There is undoubtedly an extra level of administration associated with any such program. This can be a deterrent to smaller companies that regard the reporting requirements as “invasive” or “bureaucratic,” or believe it slows them down and gets in their way of being responsive to new opportunities or changing conditions. But, if these same companies are intent on growing or attracting funding from other sources, many of these same monitoring and reporting requirements will have to become an inherent part of their normal business practices, so they may as well consider the added administrative obligations as just another step in their company’s growth and development.
If you think that R&D is simply pushing the boundaries of science or the creation of new technologies, then it is time for you to rethink your definition of R&D. If your company is developing a new product or process, improving existing ones, developing new tools or technical procedures, extending a product line, exploring doing things better or cheaper, or trying to meet regulatory requirements, one or all of the programs briefly described above would be worth seriously investigating.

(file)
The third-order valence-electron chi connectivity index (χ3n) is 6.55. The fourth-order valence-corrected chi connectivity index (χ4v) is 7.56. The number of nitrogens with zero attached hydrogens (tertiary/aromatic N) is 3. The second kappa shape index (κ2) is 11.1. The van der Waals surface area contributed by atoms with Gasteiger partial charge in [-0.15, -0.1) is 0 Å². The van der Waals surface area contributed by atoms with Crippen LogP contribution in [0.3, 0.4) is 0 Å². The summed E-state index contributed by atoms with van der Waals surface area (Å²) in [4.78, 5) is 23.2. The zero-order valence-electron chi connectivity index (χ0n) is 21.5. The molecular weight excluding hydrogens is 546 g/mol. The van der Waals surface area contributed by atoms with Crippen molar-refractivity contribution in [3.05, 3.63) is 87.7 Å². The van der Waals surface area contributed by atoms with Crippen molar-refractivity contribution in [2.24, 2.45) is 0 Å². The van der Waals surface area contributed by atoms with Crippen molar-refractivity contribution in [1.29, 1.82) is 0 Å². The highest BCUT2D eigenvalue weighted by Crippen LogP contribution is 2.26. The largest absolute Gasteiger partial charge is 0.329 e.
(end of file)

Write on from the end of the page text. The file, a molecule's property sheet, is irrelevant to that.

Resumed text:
With the unrelenting challenges that manufacturers face to reduce prices, improve quality, reduce lead time and improve their product’s competitive performance, it is hard to imagine any company not looking at R&D activities as a critical part of its survival or growth strategy. The Canadian government is willing to help support or encourage this activity with these and other such programs. You may as well take a fresh look and see.
Paul Hogendoorn is president of OES Inc. and chair of the London Region Manufacturing Council. He can be reached at firstname.lastname@example.org. For more information about the LRMC, visit www.manufacturinglondon.com.